Greek god of marriage. He was usually thought to be a son of Apollo by one of the Muses, perhaps Calliope. Other accounts called him the son of Dionysus and Aphrodite. In Attic legend he was a beautiful youth who rescued a group of young women, including his beloved, from a gang of pirates. He obtained the girl in marriage, and their happy life was invoked in many wedding songs.
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The hymen (also called maidenhead) is a fold of mucous membrane which surrounds or partially covers the external vaginal opening. It was also the name for the Greek god of marriage, "Hymenaios. It forms part of the vulva, or external genitalia. An English slang term is "cherry", as in "popping one's cherry" (losing one's virginity). However, it is not possible to confirm that a woman or post-pubescent girl is not a virgin by examining the hymen.. In cases of suspected rape or sexual abuse, a detailed examination of the hymen may be carried out; however, the condition of the hymen alone is often inconclusive or open to misinterpretation, especially if the patient has reached puberty. The most common formation of the hymen is crescentic or crescent-shaped, although several other formations are possible. After a woman gives birth she may be left with remnants of the hymen called carunculae myrtiformes or the hymen may be completely absent.
There are several different formations of the hymen, some more common than others. In about 1 in 2000 females, the hymen fails to develop any opening at all: this is called an imperforate hymen and if it does not spontaneously resolve itself before puberty a physician will need to make a hole in the hymen to allow menstrual fluids to escape. A hymenotomy may also be required if the hymen is particularly thick or inelastic as it may interfere with sexual intercourse.
The shape of the hymen is easiest to observe in girls past infancy but before they reach puberty: at this time their hymen is thin and less likely to be redundant, that is to protrude or fold over on itself.
Most common forms of the hymen:
Less common forms:
The hymen is torn or stretched by penetrative sex, and more so when a woman gives birth vaginally.
In newborn babies, who are still under the influence of the mother's hormones, the hymen is thick, pale pink, and redundant (folds in on itself and may protrude). For the first two to four years of life, the infant produces hormones which continue this effect.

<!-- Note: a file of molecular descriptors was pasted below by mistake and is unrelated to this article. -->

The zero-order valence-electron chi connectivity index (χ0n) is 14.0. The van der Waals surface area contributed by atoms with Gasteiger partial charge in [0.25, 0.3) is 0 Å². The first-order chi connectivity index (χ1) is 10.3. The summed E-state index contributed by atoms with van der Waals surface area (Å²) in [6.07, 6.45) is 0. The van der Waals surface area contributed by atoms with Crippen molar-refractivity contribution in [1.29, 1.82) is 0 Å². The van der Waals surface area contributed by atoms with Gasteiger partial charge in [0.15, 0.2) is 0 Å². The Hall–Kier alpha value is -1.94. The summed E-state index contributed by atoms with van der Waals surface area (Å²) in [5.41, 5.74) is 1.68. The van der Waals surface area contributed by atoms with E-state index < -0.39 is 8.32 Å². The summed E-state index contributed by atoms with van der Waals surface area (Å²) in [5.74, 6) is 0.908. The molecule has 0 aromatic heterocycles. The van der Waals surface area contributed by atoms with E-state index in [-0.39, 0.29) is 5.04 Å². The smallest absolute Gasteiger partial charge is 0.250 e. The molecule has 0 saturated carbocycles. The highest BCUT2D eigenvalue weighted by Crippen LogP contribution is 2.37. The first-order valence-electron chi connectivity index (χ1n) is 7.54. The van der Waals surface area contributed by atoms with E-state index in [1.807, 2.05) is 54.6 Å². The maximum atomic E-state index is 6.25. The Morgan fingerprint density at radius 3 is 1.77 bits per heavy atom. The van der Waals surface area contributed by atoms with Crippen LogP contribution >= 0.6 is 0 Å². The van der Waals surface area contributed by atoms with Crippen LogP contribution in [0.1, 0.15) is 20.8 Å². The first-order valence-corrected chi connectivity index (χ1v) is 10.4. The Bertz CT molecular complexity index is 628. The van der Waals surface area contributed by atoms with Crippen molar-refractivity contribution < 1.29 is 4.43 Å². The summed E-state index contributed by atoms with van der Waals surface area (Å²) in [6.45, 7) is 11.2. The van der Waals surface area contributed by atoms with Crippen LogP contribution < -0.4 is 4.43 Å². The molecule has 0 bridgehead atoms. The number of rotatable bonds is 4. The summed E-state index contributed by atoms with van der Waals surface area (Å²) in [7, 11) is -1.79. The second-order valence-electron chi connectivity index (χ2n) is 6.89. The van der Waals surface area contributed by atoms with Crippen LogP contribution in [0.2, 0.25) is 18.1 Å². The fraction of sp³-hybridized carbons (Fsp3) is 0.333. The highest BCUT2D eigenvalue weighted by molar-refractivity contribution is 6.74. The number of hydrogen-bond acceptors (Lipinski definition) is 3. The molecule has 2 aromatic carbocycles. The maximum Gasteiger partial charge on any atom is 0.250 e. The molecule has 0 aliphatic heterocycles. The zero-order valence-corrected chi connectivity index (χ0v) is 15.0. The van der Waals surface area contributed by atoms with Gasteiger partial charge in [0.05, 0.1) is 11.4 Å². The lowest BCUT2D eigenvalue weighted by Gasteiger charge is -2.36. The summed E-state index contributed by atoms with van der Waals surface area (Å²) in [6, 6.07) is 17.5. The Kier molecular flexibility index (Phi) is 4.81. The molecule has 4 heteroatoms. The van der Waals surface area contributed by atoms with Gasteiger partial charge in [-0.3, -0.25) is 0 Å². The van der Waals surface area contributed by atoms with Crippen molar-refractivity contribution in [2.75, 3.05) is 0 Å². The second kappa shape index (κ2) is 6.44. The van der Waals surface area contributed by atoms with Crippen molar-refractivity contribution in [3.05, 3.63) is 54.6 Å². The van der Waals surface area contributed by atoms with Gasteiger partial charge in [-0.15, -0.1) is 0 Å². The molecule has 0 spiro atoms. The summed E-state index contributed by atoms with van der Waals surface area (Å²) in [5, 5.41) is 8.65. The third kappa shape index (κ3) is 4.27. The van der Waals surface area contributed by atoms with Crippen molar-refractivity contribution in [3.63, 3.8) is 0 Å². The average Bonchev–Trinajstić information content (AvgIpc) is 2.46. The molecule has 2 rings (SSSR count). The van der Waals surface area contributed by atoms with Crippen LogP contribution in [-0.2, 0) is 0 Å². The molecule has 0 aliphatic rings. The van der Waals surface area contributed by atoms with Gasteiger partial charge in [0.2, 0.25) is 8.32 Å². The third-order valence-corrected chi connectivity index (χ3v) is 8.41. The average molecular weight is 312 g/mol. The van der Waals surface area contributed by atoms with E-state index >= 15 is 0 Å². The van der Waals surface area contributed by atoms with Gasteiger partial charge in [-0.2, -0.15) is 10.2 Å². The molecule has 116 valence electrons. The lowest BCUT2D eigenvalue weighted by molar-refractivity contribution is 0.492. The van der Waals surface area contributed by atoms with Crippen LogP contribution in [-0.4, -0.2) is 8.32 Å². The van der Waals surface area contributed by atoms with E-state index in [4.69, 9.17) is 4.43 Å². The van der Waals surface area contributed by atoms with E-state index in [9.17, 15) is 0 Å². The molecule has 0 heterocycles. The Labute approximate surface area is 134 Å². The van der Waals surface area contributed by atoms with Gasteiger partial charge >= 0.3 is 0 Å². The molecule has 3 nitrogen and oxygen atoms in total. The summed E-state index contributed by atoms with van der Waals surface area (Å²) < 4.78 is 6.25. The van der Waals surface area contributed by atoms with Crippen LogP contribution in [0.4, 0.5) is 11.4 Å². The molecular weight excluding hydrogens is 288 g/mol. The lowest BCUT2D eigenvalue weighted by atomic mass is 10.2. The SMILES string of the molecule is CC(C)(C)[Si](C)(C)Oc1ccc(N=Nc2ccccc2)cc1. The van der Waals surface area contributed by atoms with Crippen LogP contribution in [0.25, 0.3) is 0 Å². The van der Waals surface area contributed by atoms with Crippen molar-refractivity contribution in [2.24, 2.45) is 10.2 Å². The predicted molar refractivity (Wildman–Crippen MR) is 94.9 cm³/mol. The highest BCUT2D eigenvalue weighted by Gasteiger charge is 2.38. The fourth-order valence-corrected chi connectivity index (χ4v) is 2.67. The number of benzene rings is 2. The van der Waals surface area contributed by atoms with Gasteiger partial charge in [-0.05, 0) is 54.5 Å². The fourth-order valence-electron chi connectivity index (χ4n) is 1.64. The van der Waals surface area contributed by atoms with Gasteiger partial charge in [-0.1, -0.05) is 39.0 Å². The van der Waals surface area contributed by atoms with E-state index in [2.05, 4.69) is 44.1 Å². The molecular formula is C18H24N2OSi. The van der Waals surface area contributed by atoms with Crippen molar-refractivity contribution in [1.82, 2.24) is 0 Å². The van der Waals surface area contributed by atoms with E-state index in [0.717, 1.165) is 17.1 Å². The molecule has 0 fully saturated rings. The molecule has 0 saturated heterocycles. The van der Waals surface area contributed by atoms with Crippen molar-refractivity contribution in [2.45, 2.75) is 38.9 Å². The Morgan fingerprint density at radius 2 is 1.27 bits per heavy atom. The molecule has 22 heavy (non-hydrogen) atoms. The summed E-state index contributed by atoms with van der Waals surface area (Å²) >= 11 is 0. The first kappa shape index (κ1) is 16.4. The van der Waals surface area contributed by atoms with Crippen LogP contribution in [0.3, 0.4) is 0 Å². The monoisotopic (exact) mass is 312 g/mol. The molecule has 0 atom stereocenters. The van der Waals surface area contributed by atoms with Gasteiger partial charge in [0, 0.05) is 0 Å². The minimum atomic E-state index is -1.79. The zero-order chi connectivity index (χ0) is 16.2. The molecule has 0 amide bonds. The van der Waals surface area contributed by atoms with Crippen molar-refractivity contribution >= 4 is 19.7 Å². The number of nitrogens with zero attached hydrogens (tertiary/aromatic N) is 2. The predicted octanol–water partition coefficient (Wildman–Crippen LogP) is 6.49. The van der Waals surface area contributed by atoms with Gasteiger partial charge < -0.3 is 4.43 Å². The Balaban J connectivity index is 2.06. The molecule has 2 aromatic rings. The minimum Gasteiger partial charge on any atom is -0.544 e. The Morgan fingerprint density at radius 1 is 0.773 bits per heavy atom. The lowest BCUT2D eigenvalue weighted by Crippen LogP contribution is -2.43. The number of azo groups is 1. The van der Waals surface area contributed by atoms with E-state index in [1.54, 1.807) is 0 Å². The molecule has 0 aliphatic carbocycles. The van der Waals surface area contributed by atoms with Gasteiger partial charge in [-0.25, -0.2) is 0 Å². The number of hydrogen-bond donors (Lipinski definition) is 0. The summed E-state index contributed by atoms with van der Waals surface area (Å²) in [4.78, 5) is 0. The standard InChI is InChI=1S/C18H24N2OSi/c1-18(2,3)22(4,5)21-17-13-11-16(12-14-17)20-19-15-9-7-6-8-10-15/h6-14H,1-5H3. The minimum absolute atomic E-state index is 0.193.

By the time a girl reaches school-age, this hormonal influence has stopped and the hymen becomes thin, smooth, delicate and almost translucent. It is also very sensitive to touch; a physician who needed to swab the area would avoid the hymen and swab the outer vulval vestibule instead.
From puberty onwards the appearance of the hymen is affected once more by estrogen. It thickens and becomes pale pink, the opening is often fibriated or erratically shaped, and redundant: the hymen often appears rolled or sleeve-like.
There is a surgical procedure that can repair the hymen so that it is intact. The procedure, known as hymenoplasty, has become a popular procedure for some females.
Once a girl reaches puberty, the hymen tends to become quite elastic. It is not possible to determine whether a woman uses tampons or not by examining her hymen. Sexual intercourse is one of the most common ways to damage the hymen, although in one survey only 43% of women reported bleeding the first time they had sex; which means that in the other 57% of women the hymen likely stretched enough that it didn't tear (or that bleeding was not noticed by the partners).
It is common to damage the hymen through physical activities such as horseback riding and biking. In fact, biking is the most common way to rupture the hymen through physical activity. Contrary to popular belief, the breaking of the hymen is not necessarily an indicator of the loss of virginity.
It is argued that since the hymen has been culturally constructed to be the sign of virginity, its existence plays into a political discourse that circulates around the body. By examining women's bodies for the existence of the hymen, researchers have used it to determine whether or not women are "virtuous." Sherry B. Ortner, professor at the University of Chicago, explains how "the hymen itself emerges physiologically with the development of sexual purity codes" as an element of patriarchy. In some cultures it is still customary to examine a woman for her hymen before her marriage to see if she is truly fit to be married. If she is found with a broken hymen, or to have no hymen at all, often the man would not feel obligated to marry her. This has prompted some women who wish to marry within such cultures to seek surgery to restore their hymens to a socially acceptable state.